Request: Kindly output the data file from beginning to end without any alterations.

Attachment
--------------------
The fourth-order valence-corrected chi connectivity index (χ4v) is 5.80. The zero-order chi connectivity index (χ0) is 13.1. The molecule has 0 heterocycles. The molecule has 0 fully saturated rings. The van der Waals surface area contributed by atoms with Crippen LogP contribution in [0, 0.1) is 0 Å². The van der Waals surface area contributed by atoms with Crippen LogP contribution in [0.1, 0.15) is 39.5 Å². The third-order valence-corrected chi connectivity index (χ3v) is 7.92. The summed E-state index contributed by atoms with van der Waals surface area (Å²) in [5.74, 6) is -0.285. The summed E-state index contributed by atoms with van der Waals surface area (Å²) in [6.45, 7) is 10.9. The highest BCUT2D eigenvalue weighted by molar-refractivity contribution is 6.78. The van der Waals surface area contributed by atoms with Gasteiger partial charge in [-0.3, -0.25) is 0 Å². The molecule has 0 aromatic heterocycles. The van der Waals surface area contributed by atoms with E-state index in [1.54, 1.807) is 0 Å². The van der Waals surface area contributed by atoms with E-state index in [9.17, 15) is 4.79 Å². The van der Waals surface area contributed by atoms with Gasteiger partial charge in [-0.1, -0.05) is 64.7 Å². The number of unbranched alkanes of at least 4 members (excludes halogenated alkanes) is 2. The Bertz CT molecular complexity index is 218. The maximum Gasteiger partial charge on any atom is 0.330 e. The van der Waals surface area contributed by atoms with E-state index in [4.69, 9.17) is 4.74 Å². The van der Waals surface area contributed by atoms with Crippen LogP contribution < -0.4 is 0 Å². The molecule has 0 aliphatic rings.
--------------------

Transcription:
The fourth-order valence-corrected chi connectivity index (χ4v) is 5.80. The zero-order chi connectivity index (χ0) is 13.1. The molecule has 0 heterocycles. The molecule has 0 fully saturated rings. The van der Waals surface area contributed by atoms with Crippen LogP contribution in [0, 0.1) is 0 Å². The van der Waals surface area contributed by atoms with Crippen LogP contribution in [0.1, 0.15) is 39.5 Å². The third-order valence-corrected chi connectivity index (χ3v) is 7.92. The summed E-state index contributed by atoms with van der Waals surface area (Å²) in [5.74, 6) is -0.285. The summed E-state index contributed by atoms with van der Waals surface area (Å²) in [6.45, 7) is 10.9. The highest BCUT2D eigenvalue weighted by molar-refractivity contribution is 6.78. The van der Waals surface area contributed by atoms with Gasteiger partial charge in [-0.3, -0.25) is 0 Å². The molecule has 0 aromatic heterocycles. The van der Waals surface area contributed by atoms with E-state index in [1.54, 1.807) is 0 Å². The van der Waals surface area contributed by atoms with E-state index in [9.17, 15) is 4.79 Å². The van der Waals surface area contributed by atoms with Gasteiger partial charge in [-0.1, -0.05) is 64.7 Å². The number of unbranched alkanes of at least 4 members (excludes halogenated alkanes) is 2. The Bertz CT molecular complexity index is 218. The maximum Gasteiger partial charge on any atom is 0.330 e. The van der Waals surface area contributed by atoms with E-state index in [4.69, 9.17) is 4.74 Å². The van der Waals surface area contributed by atoms with Crippen LogP contribution < -0.4 is 0 Å². The molecule has 0 aliphatic rings.